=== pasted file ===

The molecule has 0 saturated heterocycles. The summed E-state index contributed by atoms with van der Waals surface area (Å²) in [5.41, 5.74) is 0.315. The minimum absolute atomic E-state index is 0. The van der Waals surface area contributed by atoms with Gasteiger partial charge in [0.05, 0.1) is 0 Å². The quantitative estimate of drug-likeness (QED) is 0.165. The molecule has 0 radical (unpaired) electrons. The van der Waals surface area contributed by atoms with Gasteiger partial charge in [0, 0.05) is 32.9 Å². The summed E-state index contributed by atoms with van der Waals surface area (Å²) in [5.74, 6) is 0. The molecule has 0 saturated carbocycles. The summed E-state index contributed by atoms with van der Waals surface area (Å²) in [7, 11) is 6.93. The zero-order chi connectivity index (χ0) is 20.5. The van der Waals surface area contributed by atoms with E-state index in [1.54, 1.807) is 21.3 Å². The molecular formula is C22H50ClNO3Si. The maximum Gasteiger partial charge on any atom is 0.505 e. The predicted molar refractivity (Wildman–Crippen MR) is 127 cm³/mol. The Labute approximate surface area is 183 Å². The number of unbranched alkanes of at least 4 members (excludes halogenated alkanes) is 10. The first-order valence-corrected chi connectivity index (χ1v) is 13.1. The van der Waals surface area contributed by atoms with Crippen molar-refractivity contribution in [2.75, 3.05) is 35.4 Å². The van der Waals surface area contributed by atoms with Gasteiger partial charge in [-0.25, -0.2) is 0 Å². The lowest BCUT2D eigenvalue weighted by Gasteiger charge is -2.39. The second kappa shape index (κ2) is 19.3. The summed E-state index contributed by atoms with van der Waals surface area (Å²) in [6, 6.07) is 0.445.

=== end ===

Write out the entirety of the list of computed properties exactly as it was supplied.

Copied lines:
The molecule has 0 saturated heterocycles. The summed E-state index contributed by atoms with van der Waals surface area (Å²) in [5.41, 5.74) is 0.315. The minimum absolute atomic E-state index is 0. The van der Waals surface area contributed by atoms with Gasteiger partial charge in [0.05, 0.1) is 0 Å². The quantitative estimate of drug-likeness (QED) is 0.165. The molecule has 0 radical (unpaired) electrons. The van der Waals surface area contributed by atoms with Gasteiger partial charge in [0, 0.05) is 32.9 Å². The summed E-state index contributed by atoms with van der Waals surface area (Å²) in [5.74, 6) is 0. The molecule has 0 saturated carbocycles. The summed E-state index contributed by atoms with van der Waals surface area (Å²) in [7, 11) is 6.93. The zero-order chi connectivity index (χ0) is 20.5. The van der Waals surface area contributed by atoms with E-state index in [1.54, 1.807) is 21.3 Å². The molecular formula is C22H50ClNO3Si. The maximum Gasteiger partial charge on any atom is 0.505 e. The predicted molar refractivity (Wildman–Crippen MR) is 127 cm³/mol. The Labute approximate surface area is 183 Å². The number of unbranched alkanes of at least 4 members (excludes halogenated alkanes) is 10. The first-order valence-corrected chi connectivity index (χ1v) is 13.1. The van der Waals surface area contributed by atoms with Crippen molar-refractivity contribution in [2.75, 3.05) is 35.4 Å². The van der Waals surface area contributed by atoms with Gasteiger partial charge in [-0.25, -0.2) is 0 Å². The lowest BCUT2D eigenvalue weighted by Gasteiger charge is -2.39. The second kappa shape index (κ2) is 19.3. The summed E-state index contributed by atoms with van der Waals surface area (Å²) in [6, 6.07) is 0.445.